I just did this, I know it works.
I have a USB connected HP printer, but it should also work with a parallel printer.
I also used it on my networked printer.
I created a PRN file, and placed the PRN file on my desktop.
I created a PS (PostScript) file and also placed it on my desktop.
I then used PrintFile to send the PRN file on my USB connected HP printer. It printed fine.
I also then used PrintFile to send the PS file to my networked PostScript printer. It printed fine.
Long ago, in the old DOS and the old Win 3.x days, it was relatively easy to send print-formatted files directly to a printer, all you needed to do was copy the file out to the LPT: device. But times have changed. And that is why Peter Lerup made his great tool.
The info, about PrintFile, says this at the website (and I can vouch for, since I have used it for years):
PrintFile is a freeware MS Windows utility program that will enable you to print files fast and easily. The program recognizes plain text, PostScript, Encapsulated PostScript (EPS) and binary formats.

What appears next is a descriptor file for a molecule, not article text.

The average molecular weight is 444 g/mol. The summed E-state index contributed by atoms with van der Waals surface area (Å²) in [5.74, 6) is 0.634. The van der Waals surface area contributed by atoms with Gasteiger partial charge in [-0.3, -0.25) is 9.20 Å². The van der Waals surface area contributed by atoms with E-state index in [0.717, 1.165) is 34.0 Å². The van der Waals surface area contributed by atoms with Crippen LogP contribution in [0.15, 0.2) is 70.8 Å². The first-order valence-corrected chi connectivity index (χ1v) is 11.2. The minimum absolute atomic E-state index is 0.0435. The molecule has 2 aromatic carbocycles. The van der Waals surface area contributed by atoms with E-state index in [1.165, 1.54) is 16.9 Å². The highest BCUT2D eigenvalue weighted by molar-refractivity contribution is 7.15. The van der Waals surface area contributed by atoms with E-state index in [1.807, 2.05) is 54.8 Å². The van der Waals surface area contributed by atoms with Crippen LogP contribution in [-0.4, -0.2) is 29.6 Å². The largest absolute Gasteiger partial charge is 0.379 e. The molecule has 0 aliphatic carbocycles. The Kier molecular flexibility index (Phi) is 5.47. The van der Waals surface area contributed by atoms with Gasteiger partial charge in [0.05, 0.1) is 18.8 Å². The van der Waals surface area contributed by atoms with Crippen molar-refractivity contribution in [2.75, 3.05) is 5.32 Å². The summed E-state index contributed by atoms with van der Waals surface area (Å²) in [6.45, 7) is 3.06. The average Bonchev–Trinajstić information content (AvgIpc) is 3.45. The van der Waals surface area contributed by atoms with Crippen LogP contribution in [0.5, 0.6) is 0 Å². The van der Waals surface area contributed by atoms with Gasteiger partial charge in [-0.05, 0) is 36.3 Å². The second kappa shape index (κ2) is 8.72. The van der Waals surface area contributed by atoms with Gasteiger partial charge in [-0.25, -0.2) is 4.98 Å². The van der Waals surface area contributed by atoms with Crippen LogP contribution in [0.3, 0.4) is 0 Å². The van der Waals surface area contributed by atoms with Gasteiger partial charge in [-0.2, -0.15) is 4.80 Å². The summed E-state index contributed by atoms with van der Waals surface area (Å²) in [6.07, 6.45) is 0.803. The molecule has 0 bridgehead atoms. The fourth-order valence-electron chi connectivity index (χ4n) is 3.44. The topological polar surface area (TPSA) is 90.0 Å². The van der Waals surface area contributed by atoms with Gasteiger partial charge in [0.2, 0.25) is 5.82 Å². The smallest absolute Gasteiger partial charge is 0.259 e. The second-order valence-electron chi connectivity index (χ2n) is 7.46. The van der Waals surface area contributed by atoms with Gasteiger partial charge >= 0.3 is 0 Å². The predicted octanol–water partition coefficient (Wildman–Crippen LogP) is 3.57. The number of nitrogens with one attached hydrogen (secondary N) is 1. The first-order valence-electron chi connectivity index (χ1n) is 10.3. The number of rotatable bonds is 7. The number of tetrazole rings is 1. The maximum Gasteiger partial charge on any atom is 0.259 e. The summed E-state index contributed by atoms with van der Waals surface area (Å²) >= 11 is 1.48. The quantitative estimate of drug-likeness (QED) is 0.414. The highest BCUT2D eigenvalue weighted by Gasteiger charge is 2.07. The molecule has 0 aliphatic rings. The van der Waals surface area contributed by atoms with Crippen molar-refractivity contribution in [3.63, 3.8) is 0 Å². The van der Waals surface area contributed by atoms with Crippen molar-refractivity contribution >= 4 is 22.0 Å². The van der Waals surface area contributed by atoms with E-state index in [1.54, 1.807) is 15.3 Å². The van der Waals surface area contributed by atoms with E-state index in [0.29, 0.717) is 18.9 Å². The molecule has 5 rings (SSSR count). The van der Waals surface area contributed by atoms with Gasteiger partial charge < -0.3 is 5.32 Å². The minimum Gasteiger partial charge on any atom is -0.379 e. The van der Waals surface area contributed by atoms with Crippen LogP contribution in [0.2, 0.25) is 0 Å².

Although this function is mainly intended for printing PostScript files, it could be used just as well for any file created by the ''Print to File'' option available for most Windows printer drivers.
I have used this piece of software for years. It was a real chore saver when I neded it, at work, for printing up many hundreds of PS files. (We test printers and print drivers.)
Installing and using PrintFile almost could not be easier. It installs in seconds, it is free and there is no nag or spyware. You can just drop your print-formatted files onto the PrintFile icon on your desktop. Or you can open PrintFile and use it to find you files to print. Or you can just drag your files right into the open PrintFile control box.
The controls of PrintFile can do some very impressive things. You really ought to check it out.